Despite the fact that satellite navigation has been with us for some time and
that airlines have made significant investments, there has been, so far,
relatively little return in terms of improved navigation services to airlines.
Galileo looks set to change this and accelerate the introduction and benefits
of satellite navigation for civil aviation Users.
Galileo also complies with the need for civil aviation
services to be free and unfettered, a fundamental requirement enshrined in the
Four basic services have been defined from User
- Position, Velocity and Time service (PVT)
A basic service aimed at mass-market applications, free of charge.
- Accuracy and Integrity service (AI)
accuracy and availability for less demanding safety of life users and
professional markets - a subscriber service.
- Ranging and Timing service (RT)
precise ranging, positioning and timing signals for the professional and
technical markets - a subscriber service.
- High Integrity service (HI)
highest integrity, availability, continuity and resistance to signal
interference for safety of life markets. Restricted to trusted
The relationship between Risk and Integrity is mapped
in diagram X
(Insert Risk/Integrity Diagram here)
3. Galileo Programme Schedule
The definition phase of Galileo is already complete.
The current phase is concerned with the detailed design and development of the
full Galileo system. The schedule for Galileo will gather pace with a Galileo
Test-Bed to be launched (in 2003) as piggyback payload on a next generation
GLONASS satellite. Following this, the 'In-Orbit Validation' phase will begin,
deploying a small constellation of satellites in 2004. An initial operational
capability, consisting of twelve satellites, is planned for 2006. The full
system will be finally deployed by the end of 2007 and become fully operational
There is a definite "window of opportunity" for
Galileo and it is believed that any delay in launching Galileo will lead to
significant damage to Europe's entry into the mass navigation market. Hence
there are strong incentives for the launch of Galileo to be brought
4. The Design of Galileo
Galileo will consist of a constellation of 30
satellites in Medium Earth Orbit (MEO) only. The 30 Galileo satellites will be
3 orbital planes inclined at 54° and at an altitude of around 23,000 km.
This is the simplest system to launch, operate and maintain and one that
provides the greatest reliability for an operational service. Galileo
satellites will weigh around 650 kg when in orbit and will generate
approximately 1,500 watts of electrical power. The satellite geometry has been
designed for the launch of multiple satellites with an Ariane launcher. Smaller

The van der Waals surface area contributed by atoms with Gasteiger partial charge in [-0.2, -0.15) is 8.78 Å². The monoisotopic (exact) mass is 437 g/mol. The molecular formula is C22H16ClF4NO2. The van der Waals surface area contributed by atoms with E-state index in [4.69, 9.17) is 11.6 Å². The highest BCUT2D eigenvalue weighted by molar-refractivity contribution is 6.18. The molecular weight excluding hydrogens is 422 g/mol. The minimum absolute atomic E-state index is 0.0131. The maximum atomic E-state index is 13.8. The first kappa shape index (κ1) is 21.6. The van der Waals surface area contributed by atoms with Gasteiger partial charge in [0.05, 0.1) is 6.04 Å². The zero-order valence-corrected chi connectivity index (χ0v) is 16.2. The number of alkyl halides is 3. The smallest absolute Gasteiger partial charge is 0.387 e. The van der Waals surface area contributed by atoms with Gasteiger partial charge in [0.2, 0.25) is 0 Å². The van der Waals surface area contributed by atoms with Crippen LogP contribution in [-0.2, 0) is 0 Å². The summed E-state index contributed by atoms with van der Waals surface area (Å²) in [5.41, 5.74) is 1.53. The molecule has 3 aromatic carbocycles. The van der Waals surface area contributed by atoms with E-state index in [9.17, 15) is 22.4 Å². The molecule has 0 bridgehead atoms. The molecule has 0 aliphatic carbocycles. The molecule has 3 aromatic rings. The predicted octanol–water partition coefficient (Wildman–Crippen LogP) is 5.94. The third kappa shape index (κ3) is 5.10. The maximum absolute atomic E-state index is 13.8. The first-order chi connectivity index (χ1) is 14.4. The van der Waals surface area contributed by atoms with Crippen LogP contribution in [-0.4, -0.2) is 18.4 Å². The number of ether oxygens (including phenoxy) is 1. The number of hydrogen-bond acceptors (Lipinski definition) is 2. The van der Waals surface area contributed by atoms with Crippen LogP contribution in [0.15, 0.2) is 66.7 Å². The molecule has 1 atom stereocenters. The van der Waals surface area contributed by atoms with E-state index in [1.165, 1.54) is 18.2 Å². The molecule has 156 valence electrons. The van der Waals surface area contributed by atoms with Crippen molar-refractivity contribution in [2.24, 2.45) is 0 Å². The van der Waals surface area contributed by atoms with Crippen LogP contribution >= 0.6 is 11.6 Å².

launchers are envisaged for the replacement of individual satellites. A lot of
sophisticated technology will go into Galileo, including highly advanced atomic
clocks - giving greater accuracy and stability and being light weight with low
power requirements. Sophisticated (next generation) electronics and the latest
high performance antennas will be incorporated into the satellite, to generate
5. Galileo Ground Control System
The proposed architecture of the Galileo system
- Navigation System Control Centre,
- A network of stations monitoring Galileo satellite
orbits and synchronisation
- Several tracking, telemetry and command ground
The integrity monitoring ground stations may also be
co-located with the main ground control system and with the remote ground
control and satellite monitoring stations.
The Galileo Navigation System Control Centre will
collect the raw data from the ground stations that are monitoring the orbits of
individual satellites and calculate the ephemeris data and timing offset for
each satellite. This will then be up-linked to the satellite and broadcast as
part of the data message for the Galileo signal-in-space.
Galileo System Time, is maintained by a Precision
Timing Station, which consists of a number of high performance atomic clocks.
6. Galileo Integrity
Galileo will offer the required level of integrity
required for the provision of service guarantees and for safety-of-life
applications. Integrity will be provided by broadcasted alerts to the users
(via Galileo satellites themselves). These will indicate when Galileo signals
are outside their specification (e.g. in case of satellite clock drift). The
receiver can then reject signals from these satellites or use RAIM (Receiver
Autonomous Integrity Monitoring), to reduce the effect on the calculated
As noted above, integrity will be monitored by a
network of ground stations. Integrity data will be up-linked to the Galileo
satellites and then broadcast to users, superimposed on the navigation signal.
A time-to-alert of six seconds has been set as a design requirement, this will
ensure that civil aviation requirements are fully met. Galileo is also designed
to guarantee that users will always receive integrity data through at least two
satellites, each with a minimum elevation of 25°.
7. Spectrum Issues
One of the major concerns over GPS is the lack of
spectrum protection. In order to ensure that a particular part of the spectrum